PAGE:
Health Guide

Botanical Research: Benefits for Cognitive Function, Insomnia & Other Conditions

AHPA regularly reviews scientific literature for new research that may be useful to the herbal products and supplement industries. The following are some recent articles published in peer-reviewed journals.

Clinical Evidence for Popular Botanicals in Cognitive Function
This study reviewed and commented on the available evidence on botanicals and phytochemicals with a clinically demonstrable effect on cognitive decline. The authors reviewed studies published in English from 1970 to April 2017 on botanicals and phytochemicals claiming to show an effect on cognitive impairment in humans. The report concluded that some phytochemicals and botanicals seem to be very promising for delaying the onset and progression of neurodegenerative and other age-related diseases and encouraged further clinical research on these promising botanicals.

Pharmacological Research, April 2018

Violet Oil for Treatment of Insomnia
This three-arm, double-blind, randomized trial administered Violet oil, almond oil, or a placebo intra-nasally to 75 patients with chronic insomnia every night before sleep for 30 days. The study reported significant differences between the three groups after the intervention, with Violet oil having the most effect, especially on sleep quality. The study proposed the use of Violet oil as a natural and herbal drug in a non-oral method without serious side effects for treatment of insomnia.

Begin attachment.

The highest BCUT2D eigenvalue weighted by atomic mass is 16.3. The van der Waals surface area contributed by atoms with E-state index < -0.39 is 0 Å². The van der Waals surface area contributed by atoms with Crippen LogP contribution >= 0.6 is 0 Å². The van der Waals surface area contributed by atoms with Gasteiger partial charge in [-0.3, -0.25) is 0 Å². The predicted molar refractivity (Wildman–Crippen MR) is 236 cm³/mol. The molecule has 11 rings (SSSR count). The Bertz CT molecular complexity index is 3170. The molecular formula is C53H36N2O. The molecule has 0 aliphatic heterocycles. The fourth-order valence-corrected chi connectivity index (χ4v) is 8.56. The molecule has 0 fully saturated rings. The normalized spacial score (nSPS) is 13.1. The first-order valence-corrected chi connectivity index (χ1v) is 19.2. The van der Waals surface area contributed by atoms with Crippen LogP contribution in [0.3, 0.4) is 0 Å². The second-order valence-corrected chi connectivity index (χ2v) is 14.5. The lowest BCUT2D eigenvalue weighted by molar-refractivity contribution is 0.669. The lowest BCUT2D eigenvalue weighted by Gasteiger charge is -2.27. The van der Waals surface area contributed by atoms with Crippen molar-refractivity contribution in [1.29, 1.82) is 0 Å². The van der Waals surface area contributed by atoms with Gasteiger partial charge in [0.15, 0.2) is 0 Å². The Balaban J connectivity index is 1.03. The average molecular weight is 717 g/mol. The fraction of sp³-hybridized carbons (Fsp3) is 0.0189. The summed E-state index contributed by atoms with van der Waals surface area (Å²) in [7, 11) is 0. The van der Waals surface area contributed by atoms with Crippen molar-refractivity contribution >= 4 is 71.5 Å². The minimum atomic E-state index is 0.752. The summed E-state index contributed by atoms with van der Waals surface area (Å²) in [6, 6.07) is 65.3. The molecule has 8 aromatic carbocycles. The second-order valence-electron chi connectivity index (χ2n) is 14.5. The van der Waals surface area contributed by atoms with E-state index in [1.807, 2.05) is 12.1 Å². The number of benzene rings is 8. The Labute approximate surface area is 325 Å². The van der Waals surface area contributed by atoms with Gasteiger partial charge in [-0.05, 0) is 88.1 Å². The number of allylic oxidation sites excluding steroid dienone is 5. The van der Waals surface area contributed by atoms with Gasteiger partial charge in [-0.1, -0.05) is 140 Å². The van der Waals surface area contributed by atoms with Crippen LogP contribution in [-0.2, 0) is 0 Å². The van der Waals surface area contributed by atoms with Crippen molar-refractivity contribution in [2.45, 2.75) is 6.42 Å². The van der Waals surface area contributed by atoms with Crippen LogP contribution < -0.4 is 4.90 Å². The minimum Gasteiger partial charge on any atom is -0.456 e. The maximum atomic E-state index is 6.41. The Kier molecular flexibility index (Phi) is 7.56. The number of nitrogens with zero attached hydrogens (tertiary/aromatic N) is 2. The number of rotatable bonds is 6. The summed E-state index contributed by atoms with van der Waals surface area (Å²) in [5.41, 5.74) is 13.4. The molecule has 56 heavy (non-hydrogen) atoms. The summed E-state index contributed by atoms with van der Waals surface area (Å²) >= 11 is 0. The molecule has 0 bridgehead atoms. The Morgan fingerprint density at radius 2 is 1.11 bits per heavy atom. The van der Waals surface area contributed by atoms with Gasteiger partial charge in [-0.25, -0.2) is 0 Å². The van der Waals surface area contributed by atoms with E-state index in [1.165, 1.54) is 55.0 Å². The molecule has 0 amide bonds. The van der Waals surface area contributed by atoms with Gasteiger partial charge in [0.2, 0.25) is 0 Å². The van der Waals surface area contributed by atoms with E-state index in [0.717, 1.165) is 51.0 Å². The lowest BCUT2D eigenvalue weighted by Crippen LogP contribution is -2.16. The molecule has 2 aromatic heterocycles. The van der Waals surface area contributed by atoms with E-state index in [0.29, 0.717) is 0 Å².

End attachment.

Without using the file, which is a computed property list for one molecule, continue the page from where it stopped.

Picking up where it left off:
Journal of Ethnopharmacology, March 2018

Comprehensive HPTLC Fingerprinting for Quality Control of an Herbal Drug
This paper described how the new concept of “comprehensive HPTLC fingerprinting” could be used to simplify quality control by providing information beyond identification. The authors detailed how the technique can be applied to define specifications for an herbal reference material and to control the quality of an herbal drug according to these specifications. This case demonstrated that a single HPTLC analysis can provide information about identity, purity, and minimum content of markers of an herbal drug.

Planta Medica, February 28, 2018

HPLC Method for Discrimination of Five Botanical Origins of Uncaria Stem with Hooks